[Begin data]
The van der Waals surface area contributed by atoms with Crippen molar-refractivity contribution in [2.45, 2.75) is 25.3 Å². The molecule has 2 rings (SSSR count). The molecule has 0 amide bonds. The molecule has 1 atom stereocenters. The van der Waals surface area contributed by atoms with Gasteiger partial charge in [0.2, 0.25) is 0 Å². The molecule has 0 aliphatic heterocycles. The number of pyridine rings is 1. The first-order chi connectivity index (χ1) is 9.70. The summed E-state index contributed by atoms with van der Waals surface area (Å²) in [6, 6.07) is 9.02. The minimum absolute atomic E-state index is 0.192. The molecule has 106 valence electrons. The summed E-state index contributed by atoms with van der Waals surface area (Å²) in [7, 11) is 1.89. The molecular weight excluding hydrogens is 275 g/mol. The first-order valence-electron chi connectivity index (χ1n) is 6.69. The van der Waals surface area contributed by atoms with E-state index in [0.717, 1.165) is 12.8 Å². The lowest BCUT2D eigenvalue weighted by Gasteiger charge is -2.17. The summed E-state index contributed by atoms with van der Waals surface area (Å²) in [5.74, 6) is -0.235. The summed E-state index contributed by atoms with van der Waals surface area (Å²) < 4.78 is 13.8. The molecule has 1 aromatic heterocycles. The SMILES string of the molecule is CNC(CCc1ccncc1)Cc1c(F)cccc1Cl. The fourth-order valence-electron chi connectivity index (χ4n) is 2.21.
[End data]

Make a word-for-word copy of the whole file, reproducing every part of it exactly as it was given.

The van der Waals surface area contributed by atoms with Crippen molar-refractivity contribution in [2.45, 2.75) is 25.3 Å². The molecule has 2 rings (SSSR count). The molecule has 0 amide bonds. The molecule has 1 atom stereocenters. The van der Waals surface area contributed by atoms with Gasteiger partial charge in [0.2, 0.25) is 0 Å². The molecule has 0 aliphatic heterocycles. The number of pyridine rings is 1. The first-order chi connectivity index (χ1) is 9.70. The summed E-state index contributed by atoms with van der Waals surface area (Å²) in [6, 6.07) is 9.02. The minimum absolute atomic E-state index is 0.192. The molecule has 106 valence electrons. The summed E-state index contributed by atoms with van der Waals surface area (Å²) in [7, 11) is 1.89. The molecular weight excluding hydrogens is 275 g/mol. The first-order valence-electron chi connectivity index (χ1n) is 6.69. The van der Waals surface area contributed by atoms with E-state index in [0.717, 1.165) is 12.8 Å². The lowest BCUT2D eigenvalue weighted by Gasteiger charge is -2.17. The summed E-state index contributed by atoms with van der Waals surface area (Å²) in [5.74, 6) is -0.235. The summed E-state index contributed by atoms with van der Waals surface area (Å²) < 4.78 is 13.8. The molecule has 1 aromatic heterocycles. The SMILES string of the molecule is CNC(CCc1ccncc1)Cc1c(F)cccc1Cl. The fourth-order valence-electron chi connectivity index (χ4n) is 2.21.